• 4 minutes Your idea of oil/gas prices next ten years
  • 7 minutes WTI Heading for $60
  • 13 minutes Could EVs Become Cheaper than ICE Cars by 2023?
  • 59 mins Pros and Cons of Coal
  • 8 mins Why does US never need to have an oil production cut?
  • 11 hours US continues imports of Russian gas which it insists Europe should stop buying
  • 17 hours Is California becoming a National Security Risk to the U.S.?
  • 3 days Germany Discusses Lifting Ban on Deporting Syrians
  • 18 hours Regular Gas dropped to $2.21 per gallon today
  • 13 hours Warren Buffett
  • 43 mins Oil Prices
  • 9 hours And Just Like That, Everybody Stopped Talking About $100 Oil
  • 1 day Trump administration slaps sanctions on Saudis over Khashoggi's death
  • 2 days Pence says South China Sea Doesn't Belong To Any One Nation
  • 3 days Anyone holding Nvidia stock?
  • 2 days Commission: U.S. Could Lose Wars With Russia, China
Jim Hyerczyk

Jim Hyerczyk

Fundamental and technical analyst with 30 years experience.

More Info

A Shift in Sentiment for October Gasoline Futures?

Gasoline Futures Outlook

This week’s technical chart pattern and a slight change in the fundamentals may be indications of an impending shift in sentiment for October Gasoline futures. At the same time, the price action and fundamentals remain bearish for crude oil.

Further evidence that gasoline may be poised to rise while support for crude oil continues to erode was seen in this week’s widening of the crack spread. The crack spread is a rough measure of the profit from processing a barrel of oil into gasoline. Just like some professionals trade the price differential between Brent Crude Oil and WTI Crude Oil, they also trade the relationship between gasoline and crude oil.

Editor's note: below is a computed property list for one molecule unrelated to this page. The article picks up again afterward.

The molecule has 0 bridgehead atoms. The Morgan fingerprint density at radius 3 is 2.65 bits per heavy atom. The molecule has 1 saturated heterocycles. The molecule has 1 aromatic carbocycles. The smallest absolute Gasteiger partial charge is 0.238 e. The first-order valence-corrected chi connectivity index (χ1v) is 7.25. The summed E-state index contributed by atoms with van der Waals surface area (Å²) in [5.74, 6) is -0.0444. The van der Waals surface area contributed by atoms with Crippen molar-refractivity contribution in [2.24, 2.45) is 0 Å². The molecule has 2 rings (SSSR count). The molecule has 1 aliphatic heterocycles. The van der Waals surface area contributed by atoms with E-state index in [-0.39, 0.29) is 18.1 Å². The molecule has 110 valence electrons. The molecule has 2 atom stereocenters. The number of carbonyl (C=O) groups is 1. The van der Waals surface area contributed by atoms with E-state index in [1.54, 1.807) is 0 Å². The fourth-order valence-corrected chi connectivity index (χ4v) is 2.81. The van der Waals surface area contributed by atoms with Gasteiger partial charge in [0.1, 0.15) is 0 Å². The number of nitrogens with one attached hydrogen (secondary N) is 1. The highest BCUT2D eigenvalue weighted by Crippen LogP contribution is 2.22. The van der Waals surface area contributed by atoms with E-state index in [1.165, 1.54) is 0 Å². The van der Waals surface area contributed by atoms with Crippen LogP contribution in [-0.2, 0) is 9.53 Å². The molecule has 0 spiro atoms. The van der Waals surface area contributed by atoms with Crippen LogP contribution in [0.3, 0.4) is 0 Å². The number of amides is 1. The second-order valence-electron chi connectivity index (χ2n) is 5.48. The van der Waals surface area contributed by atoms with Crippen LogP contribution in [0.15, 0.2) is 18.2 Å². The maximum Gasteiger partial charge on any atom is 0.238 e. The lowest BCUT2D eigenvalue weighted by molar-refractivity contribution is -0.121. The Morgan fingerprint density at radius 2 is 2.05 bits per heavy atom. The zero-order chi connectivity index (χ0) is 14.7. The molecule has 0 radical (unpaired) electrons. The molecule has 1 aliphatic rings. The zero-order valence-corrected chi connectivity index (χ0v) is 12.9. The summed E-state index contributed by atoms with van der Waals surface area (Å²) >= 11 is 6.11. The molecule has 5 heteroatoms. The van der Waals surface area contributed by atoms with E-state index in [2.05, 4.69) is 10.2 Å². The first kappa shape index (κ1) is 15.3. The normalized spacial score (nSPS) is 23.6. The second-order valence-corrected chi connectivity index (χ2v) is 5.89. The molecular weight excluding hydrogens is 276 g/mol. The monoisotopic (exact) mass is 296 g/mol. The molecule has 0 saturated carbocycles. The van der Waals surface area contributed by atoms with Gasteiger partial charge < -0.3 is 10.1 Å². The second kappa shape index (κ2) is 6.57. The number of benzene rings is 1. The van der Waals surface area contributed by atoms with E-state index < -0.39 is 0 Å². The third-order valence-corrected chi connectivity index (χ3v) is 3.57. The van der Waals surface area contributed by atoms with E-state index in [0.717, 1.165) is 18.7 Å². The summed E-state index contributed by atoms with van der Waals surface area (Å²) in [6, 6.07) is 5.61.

This week, the crack spread moved from $16.67 a barrel to $18.15 on August 6. On July 24, the spread was at $16.08. Its lowest level since February. This price movement also corresponds with the time period when stories started to circulate about a possible early shutdown for refinery maintenance.

Falling gasoline prices since late June have cut into refinery profit margins leading some to curtail production and shut down earlier than usual for maintenance. This should lead to a decrease in gasoline inventories, however, demand for crude oil should drop, leading to further increases in inventory and the possibility of lower prices.

This week, the Energy Information Administration (EIA) reported that gasoline inventories fell to 213.8 million barrels in the…

To read the full article

Please sign up and become a premium OilPrice.com member to gain access to read the full article.

RegisterLogin

Trending Discussions




Oilprice - The No. 1 Source for Oil & Energy News
-->